When the Alliance of Rabbis in Islamic States (ARIS) gathered its members for the first time under one roof in a multiday conference last week in Istanbul, the event became more than a garden-variety gathering when, to the rabbis’ surprise, they found themselves invited to dinner at the presidential palace in Ankara by Turkish President Recep Tayyip Erdoğan.
From the rabbis’ perspective, the meeting was an unvarnished success, as one of the alliance’s main goals is to instill the idea that Jews living in Islamic countries isn’t unusual.
“The discussion at the conference was how do we do it, how do we get across that Jews in Muslim countries is a normal thing, and it turned out at the conference that we actually did it,” said Mendy Chitrik, chief rabbi of the Ashkenazic community of Istanbul, and chairman of ARIS, noting that it’s hard to top images of the Turkish president meeting with a group of rabbis to convey that message.
“The pictures themselves are the message — a message of tolerance,” he told JNS.
The alliance, with a stated mission to “support, sustain and advocate on behalf of Jewish life across Islamic States,” boasts a membership that includes 45 rabbis, the majority of them associated with Chabad-Lubavitch (though the organization is independent of that movement). The alliance serves a total of 100,000 Jews in 14 Muslim-majority countries.
Chitrik described the meeting with Erdoğan as an “extremely pleasant occasion,” starting as a formal affair and becoming “very friendly” with the rabbis gathering around the president to take selfies by the end. The 38 rabbis were provided with a Glatt kosher, four-course meal and even prayed the Jewish evening service at the palace, something Chitrik said may have been unprecedented.
Erdoğan made several substantive statements at the meeting. According to Turkey’s Hurriyet Daily News, Erdoğan said of Israel, “We are ready to develop our cooperation and to better utilize our high potential. I attach importance to maintaining contact and dialogue.” He called anti-Semitism “a crime against humanity,” noted that Holocaust denial in Turkey was illegal and declared his intention to fight anti-Semitism as much as he fights Islamophobia.
Yet Aykan Erdemir, senior director of the Turkey Program at the Foundation for Defense of Democracies and a former member of the Turkish parliament, took a jaundiced view of the meeting, saying it followed a pattern of “spectacles of tolerance” in which Erdoğan “uses religious minorities as props to whitewash his government’s discriminatory policies and hateful rhetoric toward these communities.”
“As a result of his deeply held anti-Semitic views, Erdoğan often conflates his relations with Israel with his relations with Jewish communities at home and abroad,” he told JNS. “The Turkish president’s attitude toward Israel has shown wild mood swings over the years, similar to the way in which he has swung between expressions of hate and benevolence toward the Jewish people.”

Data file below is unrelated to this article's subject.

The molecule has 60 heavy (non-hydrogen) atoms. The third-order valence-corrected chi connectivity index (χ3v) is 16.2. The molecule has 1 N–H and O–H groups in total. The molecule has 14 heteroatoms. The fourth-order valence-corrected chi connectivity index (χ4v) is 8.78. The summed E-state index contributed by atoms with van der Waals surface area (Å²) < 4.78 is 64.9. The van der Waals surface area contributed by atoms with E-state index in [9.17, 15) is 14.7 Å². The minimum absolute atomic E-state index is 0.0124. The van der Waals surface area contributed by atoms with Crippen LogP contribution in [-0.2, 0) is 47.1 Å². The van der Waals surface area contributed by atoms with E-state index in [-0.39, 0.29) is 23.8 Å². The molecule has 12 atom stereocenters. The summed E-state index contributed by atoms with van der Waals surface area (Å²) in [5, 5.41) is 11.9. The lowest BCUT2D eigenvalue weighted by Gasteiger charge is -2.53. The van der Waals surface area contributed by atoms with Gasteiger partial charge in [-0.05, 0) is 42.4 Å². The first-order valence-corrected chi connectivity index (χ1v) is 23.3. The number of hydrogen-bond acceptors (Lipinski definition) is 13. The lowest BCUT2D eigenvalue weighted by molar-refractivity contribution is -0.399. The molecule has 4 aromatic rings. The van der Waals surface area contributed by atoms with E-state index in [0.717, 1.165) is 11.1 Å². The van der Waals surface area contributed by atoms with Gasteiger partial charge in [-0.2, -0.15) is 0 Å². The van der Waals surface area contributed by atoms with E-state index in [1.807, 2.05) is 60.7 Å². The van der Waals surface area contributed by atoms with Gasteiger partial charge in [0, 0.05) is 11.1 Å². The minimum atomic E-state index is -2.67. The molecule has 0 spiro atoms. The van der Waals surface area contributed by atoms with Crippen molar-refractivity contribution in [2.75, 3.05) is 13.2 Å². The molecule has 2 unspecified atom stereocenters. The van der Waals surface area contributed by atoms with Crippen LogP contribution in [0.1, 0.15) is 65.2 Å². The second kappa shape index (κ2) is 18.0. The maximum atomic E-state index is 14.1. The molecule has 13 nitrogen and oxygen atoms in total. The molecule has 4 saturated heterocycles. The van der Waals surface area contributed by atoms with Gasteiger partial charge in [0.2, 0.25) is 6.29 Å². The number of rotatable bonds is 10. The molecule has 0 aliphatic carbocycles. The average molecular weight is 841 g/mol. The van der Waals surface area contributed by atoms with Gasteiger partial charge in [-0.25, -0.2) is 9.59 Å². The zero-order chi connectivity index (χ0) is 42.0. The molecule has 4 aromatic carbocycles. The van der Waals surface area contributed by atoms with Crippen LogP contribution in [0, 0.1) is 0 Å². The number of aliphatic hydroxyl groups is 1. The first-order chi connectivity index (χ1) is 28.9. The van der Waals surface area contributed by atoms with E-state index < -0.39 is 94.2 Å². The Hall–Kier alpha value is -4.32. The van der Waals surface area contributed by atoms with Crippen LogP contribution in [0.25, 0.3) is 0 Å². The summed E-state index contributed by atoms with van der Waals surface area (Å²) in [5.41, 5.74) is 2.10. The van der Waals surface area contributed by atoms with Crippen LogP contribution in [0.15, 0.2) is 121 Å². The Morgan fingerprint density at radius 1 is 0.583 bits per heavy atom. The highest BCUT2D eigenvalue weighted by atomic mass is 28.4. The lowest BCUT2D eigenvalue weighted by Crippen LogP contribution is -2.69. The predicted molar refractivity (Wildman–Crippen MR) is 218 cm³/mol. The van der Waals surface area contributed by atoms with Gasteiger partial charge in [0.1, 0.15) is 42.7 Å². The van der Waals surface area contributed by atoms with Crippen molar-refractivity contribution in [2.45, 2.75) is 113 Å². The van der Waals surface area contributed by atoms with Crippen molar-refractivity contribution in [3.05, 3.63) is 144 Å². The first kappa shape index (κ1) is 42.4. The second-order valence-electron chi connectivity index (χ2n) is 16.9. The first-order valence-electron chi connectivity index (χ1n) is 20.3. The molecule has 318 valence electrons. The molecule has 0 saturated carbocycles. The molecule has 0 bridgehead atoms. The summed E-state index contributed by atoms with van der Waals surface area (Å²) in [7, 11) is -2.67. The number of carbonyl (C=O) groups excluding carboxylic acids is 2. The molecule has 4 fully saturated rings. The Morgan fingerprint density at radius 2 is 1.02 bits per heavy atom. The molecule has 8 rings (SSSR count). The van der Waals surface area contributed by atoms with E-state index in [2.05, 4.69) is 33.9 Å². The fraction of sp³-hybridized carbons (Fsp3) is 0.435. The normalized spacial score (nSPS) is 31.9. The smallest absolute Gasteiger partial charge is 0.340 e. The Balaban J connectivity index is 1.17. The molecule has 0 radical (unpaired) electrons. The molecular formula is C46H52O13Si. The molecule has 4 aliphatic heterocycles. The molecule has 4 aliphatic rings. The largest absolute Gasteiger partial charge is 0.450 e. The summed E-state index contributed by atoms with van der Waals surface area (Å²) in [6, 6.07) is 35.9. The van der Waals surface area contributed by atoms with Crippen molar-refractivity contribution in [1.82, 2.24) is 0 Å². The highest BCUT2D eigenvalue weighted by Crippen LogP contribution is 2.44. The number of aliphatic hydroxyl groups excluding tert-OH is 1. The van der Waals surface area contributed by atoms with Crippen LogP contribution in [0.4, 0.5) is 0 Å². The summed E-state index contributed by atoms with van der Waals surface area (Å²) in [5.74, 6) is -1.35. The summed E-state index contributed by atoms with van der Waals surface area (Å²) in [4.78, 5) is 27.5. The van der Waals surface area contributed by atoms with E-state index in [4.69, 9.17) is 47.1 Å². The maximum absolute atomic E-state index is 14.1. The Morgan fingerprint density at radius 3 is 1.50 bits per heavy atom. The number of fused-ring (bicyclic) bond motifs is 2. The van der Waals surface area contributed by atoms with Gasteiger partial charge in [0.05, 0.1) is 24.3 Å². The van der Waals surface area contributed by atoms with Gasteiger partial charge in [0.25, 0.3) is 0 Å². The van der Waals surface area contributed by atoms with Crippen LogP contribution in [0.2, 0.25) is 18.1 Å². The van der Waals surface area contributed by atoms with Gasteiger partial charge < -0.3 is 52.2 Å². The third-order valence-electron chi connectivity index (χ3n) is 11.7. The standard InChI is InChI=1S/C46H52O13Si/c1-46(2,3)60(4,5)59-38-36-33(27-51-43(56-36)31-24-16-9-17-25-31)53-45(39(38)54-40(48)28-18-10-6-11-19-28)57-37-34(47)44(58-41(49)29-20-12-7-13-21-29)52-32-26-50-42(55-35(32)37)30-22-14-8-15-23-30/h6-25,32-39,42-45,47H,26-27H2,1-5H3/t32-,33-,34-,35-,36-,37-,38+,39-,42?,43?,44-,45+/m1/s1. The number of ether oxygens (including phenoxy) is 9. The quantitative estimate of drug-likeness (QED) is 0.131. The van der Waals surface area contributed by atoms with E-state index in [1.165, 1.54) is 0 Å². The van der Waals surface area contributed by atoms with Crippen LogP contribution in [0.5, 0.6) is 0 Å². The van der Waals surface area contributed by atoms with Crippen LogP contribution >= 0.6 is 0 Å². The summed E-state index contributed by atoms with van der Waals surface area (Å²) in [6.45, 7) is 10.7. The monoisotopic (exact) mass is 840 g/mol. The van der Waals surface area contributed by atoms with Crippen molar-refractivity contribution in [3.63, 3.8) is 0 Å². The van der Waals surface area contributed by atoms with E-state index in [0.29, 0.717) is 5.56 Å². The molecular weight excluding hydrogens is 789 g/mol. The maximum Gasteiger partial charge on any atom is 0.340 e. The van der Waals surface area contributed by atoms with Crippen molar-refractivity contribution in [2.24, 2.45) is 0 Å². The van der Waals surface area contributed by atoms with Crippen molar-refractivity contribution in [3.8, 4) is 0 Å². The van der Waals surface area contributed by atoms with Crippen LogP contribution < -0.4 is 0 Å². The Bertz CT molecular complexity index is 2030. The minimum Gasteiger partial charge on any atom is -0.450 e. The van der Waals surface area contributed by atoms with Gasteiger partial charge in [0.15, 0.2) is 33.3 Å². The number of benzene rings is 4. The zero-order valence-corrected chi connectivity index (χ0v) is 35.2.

“The Turkish president is also motivated by a desire to burnish his image, tarnished by frequent accusations of antisemitism, most recently by the U.S. State Department and the House Bipartisan Task Force for Combating Antisemitism,” he added.
Chitrik demurred when it came to Erdoğan’s political motives, saying, “Of course, when there’s a good relationship between our host countries and the State of Israel that makes us feel more comfortable. There’s no question about it, but we are rabbis and our main concern is the future and well-being, spiritual and physical, of the 100,000 Jews living in Muslim countries.”
Dr. Hay Eytan Cohen Yanarocak, researcher at both the Jerusalem Institute for Strategy and Security and the Moshe Dayan Center for Middle Eastern and African Studies, saw the meeting as a positive step forward. He told JNS that Erdoğan is a practical man and, whatever his earlier attitudes toward Israel, recognizes that his policies have left Turkey isolated, unable to forge alliances and economically weak. The meeting with the rabbis offered him a perfect opportunity to send a message that he wants to repair relations with Israel and also with the U.S.
“A meeting with a group of rabbis is one of the most functional, effective ways of showing that his government is one that upholds religious tolerance. It’s not only a message to Israel, but also to the United States that he has no problem with Jewry,” Yanarocak said.
The Israeli decision-makers should send a “reciprocal message” that it views Turkey as a “strategic asset” for Israel, but also be careful to stress the need for “genuine normalization.” Israel has been down this road before with Turkey, he noted.
“Relations were normal in 2016 and then in 2018 relations deteriorated after [former U.S. President] Donald Trump decided to recognize Jerusalem as Israel’s capital. Then Turkey expelled Israel’s ambassador,” Yanarocak noted.
Yanarocak’s advice to Israel’s leaders is to insist that friendly statements from Erdoğan should be supported with “tangible actions” from the Turkish president, the most important of which is putting distance between itself and Hamas and the Muslim Brotherhood. “When Turkey will distance itself from such entities, I believe normalization will come naturally,” he said.
One of the difficulties in reaching “genuine normalization” is that Erdoğan is convinced that he can turn relations on and off whenever he wants. In that approach, he is “mistaken,” Yanarocak said. Israel, Egypt, Saudi Arabia and others view Turkey as weaker today because of its economic troubles, its greater isolation and its knotty relations with the U.S.